Fresh off a major summer comeback, Bed Bath & Beyond ebed xecs say they are doubling down on e-commerce and decor for homebound holiday shoppers

bed bath & beyond
Bed Bath & Beyond is winning with shoppers stuck at home during the coronavirus pandemic.
  • Bed Bath & Beyond Chief Brand Officer Cindy Davis spoke with Business Insider about the company’s stellar summer sales, as well as its plans for winning during the holiday season.
  • Davis said the brand’s strategy includes a $29 annual loyalty program, enhanced e-commerce and omnichannel fulfillment services, and earlier-than-ever holiday offerings.
  • The Bed Bath & Beyond executive said the company plans to remain “close to the customer” to continue to glean insights on consumer trends for the holidays.
  • Visit Business Insider’s homepage for more stories.

Bed Bath & Beyond pulled off a major back-to-school sales coup this summer, despite many colleges across the United States going remote due to the coronavirus pandemic. Now the retailer is looking to apply those lessons to its holiday strategy, according to its Chief Brand Officer Cindy Davis. Back-to-school and holiday shopping are the biggest traffic drivers for the brand. 

Davis credited the company’s positive second-quarter sales — which soared above analysts’ estimates, according to — with Bed Bath & Beyond’s ability to “pivot” to better suit customers’ needs during the pandemic. The company saw  89% digital sales growth compared to the same time period last year, although this was partially offset by a 12% decline in comparable-store sales.

“We had a plan in place for second quarter that was really different for us,” Davis said. “It was customer-inspired, data-driven, and really focused on our omnichannel services. It was a fully integrated plan and it really helped us deliver on Q2.”

The result was two million new customers flocking to Bed Bath & Beyond’s website.

Davis said that those new shoppers tended to be six years younger on average than the company’s existing customers. While

‘We are doubling down on our cloud-kitchen brands’

While the nationwide lockdown hit India’s eating-out segment, forcing several casual dining outlets to shut shop, Impresario Handmade Restaurants, which runs the popular Social and Smoke House Deli, was quick to pivot to home deliveries, and is now set to launch its first covid-ready outlet. Riyaaz Amlani, CEO and managing director, Impresario, is certain that diners will come back to celebrate milestone occasions and to socialize, but admits that the next few months will be tricky. Edited excerpts from an interview:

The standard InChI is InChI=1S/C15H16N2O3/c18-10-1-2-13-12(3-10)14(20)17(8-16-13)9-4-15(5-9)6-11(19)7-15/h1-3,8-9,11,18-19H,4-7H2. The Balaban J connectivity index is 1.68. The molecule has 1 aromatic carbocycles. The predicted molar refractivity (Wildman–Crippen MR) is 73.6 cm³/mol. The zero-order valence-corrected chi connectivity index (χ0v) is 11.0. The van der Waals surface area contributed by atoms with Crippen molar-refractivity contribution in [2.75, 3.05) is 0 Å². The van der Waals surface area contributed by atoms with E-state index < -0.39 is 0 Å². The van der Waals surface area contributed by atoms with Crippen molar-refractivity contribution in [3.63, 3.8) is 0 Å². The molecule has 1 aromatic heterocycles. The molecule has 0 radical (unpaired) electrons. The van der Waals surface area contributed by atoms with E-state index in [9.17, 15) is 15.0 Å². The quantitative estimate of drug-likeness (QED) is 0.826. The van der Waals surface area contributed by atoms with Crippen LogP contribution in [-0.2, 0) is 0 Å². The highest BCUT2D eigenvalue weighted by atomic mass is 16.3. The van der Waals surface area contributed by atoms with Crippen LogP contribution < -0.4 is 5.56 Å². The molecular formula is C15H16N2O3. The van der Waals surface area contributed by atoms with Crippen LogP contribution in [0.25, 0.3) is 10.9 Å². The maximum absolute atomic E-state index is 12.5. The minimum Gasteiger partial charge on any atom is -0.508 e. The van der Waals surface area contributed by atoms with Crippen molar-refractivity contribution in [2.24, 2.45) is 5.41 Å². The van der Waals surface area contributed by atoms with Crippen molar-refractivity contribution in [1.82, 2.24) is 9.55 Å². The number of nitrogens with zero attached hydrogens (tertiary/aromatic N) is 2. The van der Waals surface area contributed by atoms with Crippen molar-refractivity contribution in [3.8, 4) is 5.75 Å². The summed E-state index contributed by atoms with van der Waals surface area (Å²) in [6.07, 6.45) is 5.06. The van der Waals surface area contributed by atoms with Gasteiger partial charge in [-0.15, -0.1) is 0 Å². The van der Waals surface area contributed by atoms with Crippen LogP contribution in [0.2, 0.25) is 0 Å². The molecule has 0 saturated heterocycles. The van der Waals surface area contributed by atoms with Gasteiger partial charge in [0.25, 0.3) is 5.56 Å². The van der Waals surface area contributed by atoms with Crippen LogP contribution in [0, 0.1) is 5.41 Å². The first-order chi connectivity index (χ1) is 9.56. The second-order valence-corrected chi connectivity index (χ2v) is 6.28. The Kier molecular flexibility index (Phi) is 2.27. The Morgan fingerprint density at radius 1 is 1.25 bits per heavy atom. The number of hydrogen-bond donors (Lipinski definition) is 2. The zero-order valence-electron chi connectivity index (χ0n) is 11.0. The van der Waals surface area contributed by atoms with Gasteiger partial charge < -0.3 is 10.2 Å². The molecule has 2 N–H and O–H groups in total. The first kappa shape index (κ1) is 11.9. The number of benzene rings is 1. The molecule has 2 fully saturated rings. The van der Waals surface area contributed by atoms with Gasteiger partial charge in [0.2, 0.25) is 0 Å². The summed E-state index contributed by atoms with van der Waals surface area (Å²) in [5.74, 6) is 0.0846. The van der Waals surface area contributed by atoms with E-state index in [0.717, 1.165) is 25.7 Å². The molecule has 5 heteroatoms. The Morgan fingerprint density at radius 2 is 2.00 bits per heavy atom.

With several states allowing restaurants to resume operations and serve liquor, how are dine-in sales shaping up?

Tier-2 towns have been really great in the bounce back. In the first month, business was at about 50%. It’s still early days, we still have to go through that 2-3-month period where we will have to normalize dining out again. Chandigarh started off with 50%, Delhi started off with 30-35%, Bengaluru was at 25-30%. Each day, each week, we’re seeing these numbers climbing up slowly and surely. For Smoke House, we have seen a greater comeback in some markets.

Impresario has opened two new Social outlets with partitions. Is that the future of eating out?

I don’t know if this is going to be like this forever. Yes, for the foreseeable future, people will be careful. I think for a very long time people are going to come into spaces to enjoy the vibe, but to be among people that they trust and know. This kind of creative partitions is a fun way of making sure that people have a good time. We just launched Dwarka Social (Delhi), Elante Social in Chandigarh and we have one more coming up in Thane.

Will you expand in these times of uncertainty?

We will be creating more stores, it is not like we are